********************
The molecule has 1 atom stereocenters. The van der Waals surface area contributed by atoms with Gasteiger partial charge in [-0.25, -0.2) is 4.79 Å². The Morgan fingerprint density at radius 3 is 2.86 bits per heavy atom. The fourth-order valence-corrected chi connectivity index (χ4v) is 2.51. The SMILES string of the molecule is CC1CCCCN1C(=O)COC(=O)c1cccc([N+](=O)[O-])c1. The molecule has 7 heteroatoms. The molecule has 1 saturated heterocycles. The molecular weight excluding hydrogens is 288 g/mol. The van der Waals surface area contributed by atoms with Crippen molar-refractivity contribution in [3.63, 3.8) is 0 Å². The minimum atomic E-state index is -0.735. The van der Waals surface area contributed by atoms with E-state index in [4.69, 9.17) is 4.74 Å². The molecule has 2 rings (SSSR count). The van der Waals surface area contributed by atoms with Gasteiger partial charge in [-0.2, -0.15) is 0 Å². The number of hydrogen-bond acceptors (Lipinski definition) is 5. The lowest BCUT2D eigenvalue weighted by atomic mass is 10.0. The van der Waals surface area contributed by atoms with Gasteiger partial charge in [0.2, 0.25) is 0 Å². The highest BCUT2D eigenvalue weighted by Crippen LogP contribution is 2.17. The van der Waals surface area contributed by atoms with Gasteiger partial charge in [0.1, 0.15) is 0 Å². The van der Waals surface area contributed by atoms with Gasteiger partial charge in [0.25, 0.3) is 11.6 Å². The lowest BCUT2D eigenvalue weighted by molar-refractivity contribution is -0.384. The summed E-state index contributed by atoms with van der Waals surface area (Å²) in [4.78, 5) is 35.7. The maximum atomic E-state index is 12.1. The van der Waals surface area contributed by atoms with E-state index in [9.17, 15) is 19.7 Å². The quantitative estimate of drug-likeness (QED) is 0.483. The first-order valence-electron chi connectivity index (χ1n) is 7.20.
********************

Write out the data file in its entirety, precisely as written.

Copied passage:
The molecule has 1 atom stereocenters. The van der Waals surface area contributed by atoms with Gasteiger partial charge in [-0.25, -0.2) is 4.79 Å². The Morgan fingerprint density at radius 3 is 2.86 bits per heavy atom. The fourth-order valence-corrected chi connectivity index (χ4v) is 2.51. The SMILES string of the molecule is CC1CCCCN1C(=O)COC(=O)c1cccc([N+](=O)[O-])c1. The molecule has 7 heteroatoms. The molecule has 1 saturated heterocycles. The molecular weight excluding hydrogens is 288 g/mol. The van der Waals surface area contributed by atoms with Crippen molar-refractivity contribution in [3.63, 3.8) is 0 Å². The minimum atomic E-state index is -0.735. The van der Waals surface area contributed by atoms with E-state index in [4.69, 9.17) is 4.74 Å². The molecule has 2 rings (SSSR count). The van der Waals surface area contributed by atoms with Gasteiger partial charge in [-0.2, -0.15) is 0 Å². The number of hydrogen-bond acceptors (Lipinski definition) is 5. The lowest BCUT2D eigenvalue weighted by atomic mass is 10.0. The van der Waals surface area contributed by atoms with Gasteiger partial charge in [0.2, 0.25) is 0 Å². The highest BCUT2D eigenvalue weighted by Crippen LogP contribution is 2.17. The van der Waals surface area contributed by atoms with Gasteiger partial charge in [0.1, 0.15) is 0 Å². The van der Waals surface area contributed by atoms with Gasteiger partial charge in [0.25, 0.3) is 11.6 Å². The lowest BCUT2D eigenvalue weighted by molar-refractivity contribution is -0.384. The summed E-state index contributed by atoms with van der Waals surface area (Å²) in [4.78, 5) is 35.7. The maximum atomic E-state index is 12.1. The van der Waals surface area contributed by atoms with E-state index in [9.17, 15) is 19.7 Å². The quantitative estimate of drug-likeness (QED) is 0.483. The first-order valence-electron chi connectivity index (χ1n) is 7.20.